We finally know who Moderna has been courting behind the scenes to make the big jump into gene editing. The famed biotech has signed a research partnership with CRISPR gene editing company Metagenomi.
Both parties are keeping mum on a lot of the details. We don’t know what indications they’ll go after, how many targets they will develop, how much Moderna will put up for research funding, how much was paid upfront, what the milestone or royalty payments will end up being down the line or how much of an equity investment Moderna made through the transaction.
We do know that the partnership will involve in vivo treatment options for serious genetic diseases. Metagenomi will offer up access to its gene editing tools while Moderna will bring the expertise in mRNA and lipid nanoparticle delivery technologies.
Moderna CEO Stephane Bancel made waves in August when he told investors during second-quarter earnings that the company planned to finally spend some of its billions in COVID-19 vaccine revenue on a gene editing deal of some kind. President Stephen Hoge further clarified that Moderna is interested in improving delivery mechanisms in gene editing with its mRNA technology.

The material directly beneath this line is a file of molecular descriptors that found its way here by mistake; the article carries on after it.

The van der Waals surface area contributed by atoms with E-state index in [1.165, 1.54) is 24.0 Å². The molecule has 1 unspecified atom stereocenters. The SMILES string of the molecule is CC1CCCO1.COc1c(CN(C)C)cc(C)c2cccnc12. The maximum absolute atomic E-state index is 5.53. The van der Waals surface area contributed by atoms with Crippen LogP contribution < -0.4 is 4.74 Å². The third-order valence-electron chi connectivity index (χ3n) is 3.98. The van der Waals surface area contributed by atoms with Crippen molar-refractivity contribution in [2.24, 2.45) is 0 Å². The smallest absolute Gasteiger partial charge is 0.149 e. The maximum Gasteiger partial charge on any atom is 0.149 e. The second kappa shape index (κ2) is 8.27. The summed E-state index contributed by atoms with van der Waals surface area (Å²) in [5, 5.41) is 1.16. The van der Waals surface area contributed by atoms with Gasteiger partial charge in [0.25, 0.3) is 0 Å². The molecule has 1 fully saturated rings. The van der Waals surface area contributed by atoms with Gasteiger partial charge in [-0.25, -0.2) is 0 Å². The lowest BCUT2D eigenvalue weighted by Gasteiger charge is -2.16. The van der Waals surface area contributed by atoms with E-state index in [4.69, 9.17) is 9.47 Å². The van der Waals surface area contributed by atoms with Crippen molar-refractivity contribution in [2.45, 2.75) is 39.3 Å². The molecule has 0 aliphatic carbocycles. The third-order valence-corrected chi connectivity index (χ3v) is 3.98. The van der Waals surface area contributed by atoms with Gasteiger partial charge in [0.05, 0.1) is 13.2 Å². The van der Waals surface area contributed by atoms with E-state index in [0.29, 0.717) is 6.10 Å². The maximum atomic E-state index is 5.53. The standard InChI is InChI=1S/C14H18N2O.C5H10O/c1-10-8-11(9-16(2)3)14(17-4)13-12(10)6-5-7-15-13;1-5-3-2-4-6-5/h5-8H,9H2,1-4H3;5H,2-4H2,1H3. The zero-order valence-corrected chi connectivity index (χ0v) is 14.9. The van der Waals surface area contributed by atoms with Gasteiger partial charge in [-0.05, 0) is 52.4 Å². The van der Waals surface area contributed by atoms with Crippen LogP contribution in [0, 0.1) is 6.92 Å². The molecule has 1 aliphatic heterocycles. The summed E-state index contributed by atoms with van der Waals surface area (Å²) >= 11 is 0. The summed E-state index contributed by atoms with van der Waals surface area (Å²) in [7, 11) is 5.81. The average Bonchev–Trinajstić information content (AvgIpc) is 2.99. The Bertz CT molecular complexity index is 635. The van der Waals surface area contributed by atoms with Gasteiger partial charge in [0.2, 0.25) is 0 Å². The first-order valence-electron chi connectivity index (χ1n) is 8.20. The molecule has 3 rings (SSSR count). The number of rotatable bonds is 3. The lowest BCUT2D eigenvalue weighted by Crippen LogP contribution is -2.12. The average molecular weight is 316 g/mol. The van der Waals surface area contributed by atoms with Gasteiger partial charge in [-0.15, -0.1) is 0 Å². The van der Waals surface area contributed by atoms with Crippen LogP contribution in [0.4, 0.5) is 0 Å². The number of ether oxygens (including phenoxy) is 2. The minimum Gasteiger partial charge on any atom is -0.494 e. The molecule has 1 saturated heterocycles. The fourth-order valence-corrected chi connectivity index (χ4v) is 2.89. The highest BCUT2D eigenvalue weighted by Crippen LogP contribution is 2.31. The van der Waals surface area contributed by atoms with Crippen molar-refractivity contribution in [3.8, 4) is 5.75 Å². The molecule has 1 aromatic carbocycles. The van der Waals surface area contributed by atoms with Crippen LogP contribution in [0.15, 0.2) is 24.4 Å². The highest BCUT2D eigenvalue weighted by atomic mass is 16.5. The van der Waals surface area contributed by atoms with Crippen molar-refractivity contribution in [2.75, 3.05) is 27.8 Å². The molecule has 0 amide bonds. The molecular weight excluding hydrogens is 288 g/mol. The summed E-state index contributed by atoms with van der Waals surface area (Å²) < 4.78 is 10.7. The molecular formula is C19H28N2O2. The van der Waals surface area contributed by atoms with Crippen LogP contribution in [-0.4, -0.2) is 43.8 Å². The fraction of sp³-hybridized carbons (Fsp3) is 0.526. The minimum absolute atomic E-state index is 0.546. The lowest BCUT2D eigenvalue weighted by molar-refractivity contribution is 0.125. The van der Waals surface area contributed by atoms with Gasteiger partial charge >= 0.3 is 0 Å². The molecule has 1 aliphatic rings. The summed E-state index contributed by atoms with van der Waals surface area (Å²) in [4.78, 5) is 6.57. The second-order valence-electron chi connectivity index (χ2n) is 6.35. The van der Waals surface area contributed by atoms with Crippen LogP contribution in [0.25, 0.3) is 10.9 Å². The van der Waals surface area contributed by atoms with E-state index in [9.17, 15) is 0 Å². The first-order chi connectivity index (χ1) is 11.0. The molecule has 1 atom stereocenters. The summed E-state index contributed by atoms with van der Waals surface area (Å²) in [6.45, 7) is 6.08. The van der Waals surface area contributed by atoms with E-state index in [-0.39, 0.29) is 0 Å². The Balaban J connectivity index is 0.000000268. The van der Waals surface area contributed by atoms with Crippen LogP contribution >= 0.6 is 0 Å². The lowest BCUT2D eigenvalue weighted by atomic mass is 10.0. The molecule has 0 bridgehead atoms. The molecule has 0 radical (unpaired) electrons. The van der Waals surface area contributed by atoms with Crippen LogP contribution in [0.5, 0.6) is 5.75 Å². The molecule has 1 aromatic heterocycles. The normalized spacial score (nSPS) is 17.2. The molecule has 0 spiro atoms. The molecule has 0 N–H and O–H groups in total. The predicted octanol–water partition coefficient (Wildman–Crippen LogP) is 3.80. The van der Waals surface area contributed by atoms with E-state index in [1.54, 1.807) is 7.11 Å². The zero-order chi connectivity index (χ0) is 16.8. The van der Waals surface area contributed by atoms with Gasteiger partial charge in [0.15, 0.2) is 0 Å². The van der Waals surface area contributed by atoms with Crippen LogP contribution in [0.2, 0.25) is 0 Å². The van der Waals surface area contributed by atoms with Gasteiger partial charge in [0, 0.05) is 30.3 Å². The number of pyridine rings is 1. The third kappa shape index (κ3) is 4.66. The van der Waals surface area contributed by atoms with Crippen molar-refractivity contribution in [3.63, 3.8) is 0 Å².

So how did Metagenomi rise to the top in the field of available gene editing companies?
Turns out the small biotech had an in with Eric Huang, Ph.D., the general manager and chief scientific officer of Moderna Genomics; he serves on Metagenomi’s science advisory board.
“When they presented the data to me, I just found it irresistible,” Huang said. “And then once Moderna decided to invest in genomic medicine in general, I brought this opportunity to Stephane.”
He jokingly said there was “no bias” in the selection, that of course Moderna conducted thorough due diligence. He admits he’ll likely need to resign the SAB position now that the companies are tied up. Huang said the two companies have complementary cultures, and a desire to “dream big—too big, but do good science.”
Huang would not disclose financial details either but called the partnership “very significant” in terms of cash and research funding as well as the equity investment.
“We would love to be part of their success,” Huang said of Metagenomi. “We're gonna be tied at the hip for a while.”
Metagenomi’s discovery platform finds DNA from natural samples that can be sequenced to create new tools for gene editing. Drug candidates are then identified using AI. The small biotech is backed by Bayer, which signed on to an initial $65 million funding round at the end of 2020. That round was pushed up to $75 million in April with the addition of new investment from VC shop RA Capital.
Metagenomi CEO Brian Thomas called the Moderna partnership a natural one and said his company has benefited from Huang’s input over the past three years.
“As we started to grow closer in our discussions about the broad toolbox that Metagenomi is building, it became really clear that the two companies' missions were starting to align,” Thomas said.